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Farmers' Almanac Predicts Cold Winter Ahead

Monday, September 29, 2008 by: Jo Hartley
Tags: winter, health news, Natural News

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(NewsTarget) In the current economic situation with high fuel expenses and costs, American households have another worry to add to their increasing list of worries. The Farmers' Almanac is predicting below-average temperatures for the upcoming winter for most of the United States. This will create even higher heating expenses to add to other rising household expenses.

The publication (which is almost two hundred years old) claims an accuracy of 80 to 85 percent for such forecasts. The forecasts are prepared two years in advance.

The almanac's 2009 edition recently hit the bookshelves. It predicts that at least two-thirds of the U.S. can expect colder than average temperatures. Only the Far West and Southeast should expect near-normal temperatures.

A winter like this could mean economic catastrophe for millions of Americans. Frigid temperatures in combination with high fuel prices will make it very difficult for many households to stay warm.
The almanac is predicting above-average snowfall for the Great Lakes and Midwest regions -- especially during the months of January and February. Above-normal precipitation for the Southwest in December and for the Southeast in January and February is also predicted. The Northeast and Mid-Atlantic regions should expect an unusually high amount of rain or snow during February warns the almanac.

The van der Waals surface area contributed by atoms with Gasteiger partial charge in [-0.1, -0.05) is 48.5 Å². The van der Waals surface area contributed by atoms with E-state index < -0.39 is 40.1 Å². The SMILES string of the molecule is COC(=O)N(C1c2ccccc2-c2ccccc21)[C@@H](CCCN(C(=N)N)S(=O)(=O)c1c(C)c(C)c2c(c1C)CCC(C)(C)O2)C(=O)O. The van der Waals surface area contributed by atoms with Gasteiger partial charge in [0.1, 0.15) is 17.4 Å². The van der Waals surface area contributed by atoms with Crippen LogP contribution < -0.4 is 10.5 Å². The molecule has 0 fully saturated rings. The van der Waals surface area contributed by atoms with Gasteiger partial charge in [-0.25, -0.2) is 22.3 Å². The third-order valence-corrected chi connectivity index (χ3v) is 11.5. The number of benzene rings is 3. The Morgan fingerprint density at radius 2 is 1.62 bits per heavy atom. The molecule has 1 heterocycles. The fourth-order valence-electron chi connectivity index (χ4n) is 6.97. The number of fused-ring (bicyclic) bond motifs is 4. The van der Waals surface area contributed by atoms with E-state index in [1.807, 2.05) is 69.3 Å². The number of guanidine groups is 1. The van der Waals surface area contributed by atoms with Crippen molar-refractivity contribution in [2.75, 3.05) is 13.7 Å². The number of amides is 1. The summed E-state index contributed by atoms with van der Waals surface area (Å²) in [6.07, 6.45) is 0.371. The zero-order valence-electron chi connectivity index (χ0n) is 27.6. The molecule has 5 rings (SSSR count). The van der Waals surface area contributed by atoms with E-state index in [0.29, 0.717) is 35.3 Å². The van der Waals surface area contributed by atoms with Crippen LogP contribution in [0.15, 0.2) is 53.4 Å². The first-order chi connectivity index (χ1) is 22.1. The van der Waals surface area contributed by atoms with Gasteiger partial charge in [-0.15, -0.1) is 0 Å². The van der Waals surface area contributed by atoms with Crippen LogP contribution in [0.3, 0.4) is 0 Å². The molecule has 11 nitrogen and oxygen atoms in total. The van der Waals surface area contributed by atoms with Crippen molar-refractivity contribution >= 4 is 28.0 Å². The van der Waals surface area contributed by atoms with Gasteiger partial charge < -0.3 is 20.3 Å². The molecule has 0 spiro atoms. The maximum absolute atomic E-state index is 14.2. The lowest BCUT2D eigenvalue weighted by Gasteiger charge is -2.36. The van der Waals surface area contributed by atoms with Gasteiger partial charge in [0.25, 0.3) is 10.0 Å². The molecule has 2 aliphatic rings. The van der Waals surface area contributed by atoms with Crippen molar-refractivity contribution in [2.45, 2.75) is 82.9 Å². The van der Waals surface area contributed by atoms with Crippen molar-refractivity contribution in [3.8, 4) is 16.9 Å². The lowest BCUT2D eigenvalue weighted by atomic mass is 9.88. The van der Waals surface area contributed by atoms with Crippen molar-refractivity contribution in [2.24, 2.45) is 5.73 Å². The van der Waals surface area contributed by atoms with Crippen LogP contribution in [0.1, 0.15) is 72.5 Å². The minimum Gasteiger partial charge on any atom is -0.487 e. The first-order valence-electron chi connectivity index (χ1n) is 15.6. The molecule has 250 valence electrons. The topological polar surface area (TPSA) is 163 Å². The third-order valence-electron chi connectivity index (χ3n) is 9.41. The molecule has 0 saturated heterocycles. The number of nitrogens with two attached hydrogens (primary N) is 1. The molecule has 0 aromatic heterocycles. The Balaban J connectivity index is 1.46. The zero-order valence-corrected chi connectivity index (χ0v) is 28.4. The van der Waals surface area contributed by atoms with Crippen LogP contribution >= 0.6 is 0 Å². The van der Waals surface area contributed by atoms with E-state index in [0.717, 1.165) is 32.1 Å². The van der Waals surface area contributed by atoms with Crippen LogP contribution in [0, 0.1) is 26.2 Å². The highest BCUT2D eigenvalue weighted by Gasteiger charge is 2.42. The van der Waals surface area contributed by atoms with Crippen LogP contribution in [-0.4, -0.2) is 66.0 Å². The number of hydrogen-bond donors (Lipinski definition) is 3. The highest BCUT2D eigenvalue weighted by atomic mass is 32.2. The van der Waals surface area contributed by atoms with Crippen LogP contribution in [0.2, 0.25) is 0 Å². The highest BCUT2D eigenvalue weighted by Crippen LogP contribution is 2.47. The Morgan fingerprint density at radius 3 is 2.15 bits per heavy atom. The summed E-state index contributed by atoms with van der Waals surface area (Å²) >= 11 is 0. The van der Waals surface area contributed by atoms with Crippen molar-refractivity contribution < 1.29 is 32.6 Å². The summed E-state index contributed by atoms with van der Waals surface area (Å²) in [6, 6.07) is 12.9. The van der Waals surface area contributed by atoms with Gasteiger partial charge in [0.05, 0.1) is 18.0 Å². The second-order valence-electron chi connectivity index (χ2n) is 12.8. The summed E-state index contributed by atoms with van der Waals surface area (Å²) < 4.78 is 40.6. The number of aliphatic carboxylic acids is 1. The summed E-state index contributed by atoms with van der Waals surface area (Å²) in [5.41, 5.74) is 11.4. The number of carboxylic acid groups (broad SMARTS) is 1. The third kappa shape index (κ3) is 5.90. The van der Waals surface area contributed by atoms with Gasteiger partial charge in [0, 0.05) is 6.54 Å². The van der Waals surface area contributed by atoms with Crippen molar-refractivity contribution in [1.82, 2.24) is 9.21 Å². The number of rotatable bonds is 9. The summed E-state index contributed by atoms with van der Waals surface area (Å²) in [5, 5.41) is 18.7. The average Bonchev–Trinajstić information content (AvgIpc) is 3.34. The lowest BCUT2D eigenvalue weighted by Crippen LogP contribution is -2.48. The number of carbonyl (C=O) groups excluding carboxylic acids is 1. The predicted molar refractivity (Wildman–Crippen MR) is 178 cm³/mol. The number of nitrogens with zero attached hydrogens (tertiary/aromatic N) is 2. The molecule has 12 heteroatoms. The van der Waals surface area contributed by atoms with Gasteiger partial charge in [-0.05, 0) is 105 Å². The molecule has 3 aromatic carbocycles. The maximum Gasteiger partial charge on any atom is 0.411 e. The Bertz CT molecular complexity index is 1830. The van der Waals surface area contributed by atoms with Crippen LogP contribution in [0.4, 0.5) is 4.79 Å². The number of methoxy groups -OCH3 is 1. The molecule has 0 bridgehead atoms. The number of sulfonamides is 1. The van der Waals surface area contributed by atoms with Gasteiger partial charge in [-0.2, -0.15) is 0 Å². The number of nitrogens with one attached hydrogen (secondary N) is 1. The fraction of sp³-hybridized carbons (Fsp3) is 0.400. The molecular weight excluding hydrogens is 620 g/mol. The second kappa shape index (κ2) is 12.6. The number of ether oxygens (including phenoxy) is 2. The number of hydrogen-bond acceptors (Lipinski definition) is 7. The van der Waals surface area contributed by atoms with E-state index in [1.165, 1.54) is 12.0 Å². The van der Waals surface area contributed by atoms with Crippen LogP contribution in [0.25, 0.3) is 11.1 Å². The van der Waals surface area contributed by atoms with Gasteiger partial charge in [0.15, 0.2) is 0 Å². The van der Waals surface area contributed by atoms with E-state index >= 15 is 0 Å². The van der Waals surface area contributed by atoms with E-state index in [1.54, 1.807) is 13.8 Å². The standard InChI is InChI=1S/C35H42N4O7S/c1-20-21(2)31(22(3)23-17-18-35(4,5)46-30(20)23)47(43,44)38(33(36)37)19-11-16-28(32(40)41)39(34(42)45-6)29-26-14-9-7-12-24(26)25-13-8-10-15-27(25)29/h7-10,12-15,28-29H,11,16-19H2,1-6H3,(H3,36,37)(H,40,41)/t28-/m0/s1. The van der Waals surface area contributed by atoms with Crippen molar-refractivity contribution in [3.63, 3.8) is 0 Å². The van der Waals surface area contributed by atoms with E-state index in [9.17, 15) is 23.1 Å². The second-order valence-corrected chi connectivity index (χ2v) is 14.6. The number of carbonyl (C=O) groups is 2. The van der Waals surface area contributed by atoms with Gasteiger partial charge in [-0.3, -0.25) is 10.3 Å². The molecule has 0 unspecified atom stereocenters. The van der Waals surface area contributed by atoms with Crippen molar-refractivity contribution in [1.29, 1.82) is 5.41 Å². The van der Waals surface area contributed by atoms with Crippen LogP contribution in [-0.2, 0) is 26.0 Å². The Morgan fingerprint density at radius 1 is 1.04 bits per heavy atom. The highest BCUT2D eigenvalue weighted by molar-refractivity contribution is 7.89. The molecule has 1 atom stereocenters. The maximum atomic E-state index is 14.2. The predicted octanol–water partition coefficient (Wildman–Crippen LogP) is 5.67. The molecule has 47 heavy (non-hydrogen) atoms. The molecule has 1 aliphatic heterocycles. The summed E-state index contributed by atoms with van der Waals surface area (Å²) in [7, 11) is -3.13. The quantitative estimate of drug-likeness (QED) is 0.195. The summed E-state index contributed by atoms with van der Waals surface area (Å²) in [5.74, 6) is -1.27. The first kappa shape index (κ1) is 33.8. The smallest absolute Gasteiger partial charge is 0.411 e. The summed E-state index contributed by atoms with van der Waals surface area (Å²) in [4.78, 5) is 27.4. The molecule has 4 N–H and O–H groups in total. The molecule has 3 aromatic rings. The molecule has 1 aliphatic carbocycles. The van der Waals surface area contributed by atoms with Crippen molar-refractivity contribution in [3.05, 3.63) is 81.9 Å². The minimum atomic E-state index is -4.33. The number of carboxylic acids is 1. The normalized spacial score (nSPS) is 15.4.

The almanac's forecasts are delivered in three- and four-day periods for each region. They are prepared by the almanac's forecaster Caleb Weatherbee, who utilizes a well-guarded mathematical and astronomical formula based on sunspots, the position of the planets and the tidal action of the moon.

Weatherbee's outlook is created in part from e-mail comments that the almanac has received in recent days from readers who have noticed signs of nature that suggest a severe winter. These signs include an abundance of acorns already appearing on the ground as well as the frequency of fog occurring in August.

The almanac's winter forecast is disagreeing with the National Weather Service forecast, however. The latter's trends-based outlook is predicting warmer than normal temperatures over a lot of the U.S., including Alaska.

Twenty-one lawmakers recently sent a joint letter to House Speaker Nancy Pelosi petitioning for up to $9 billion in heating aid to be included in a new economic stimulus bill. They also requested up to $1 billion allocated for weatherization programs to assist homeowners in saving energy and money.

In the winter of 2008, Congress appropriated $2.57 billion for low-income home energy assistance. Home heating oil prices are already over $4 a gallon. This means that many households will be paying between $3,000 and $4,000 to heat their homes this winter.

Unfortunately, all of these factors will contribute to growing economic insecurity and instability and will likely result in reduced ability to pay for heat. This will be particularly true among low and low-to-moderate-income households.

About the author

Jo Hartley
Wife, Mother of 8, and Grandmother of 2
Jo is a 41 year old home educator who has always gravitated toward a natural approach to life. She enjoys learning as much as possible about just about anything!
http://loftymatters.com - Current Events
http://winemaiden.com - Simply Abundant Living

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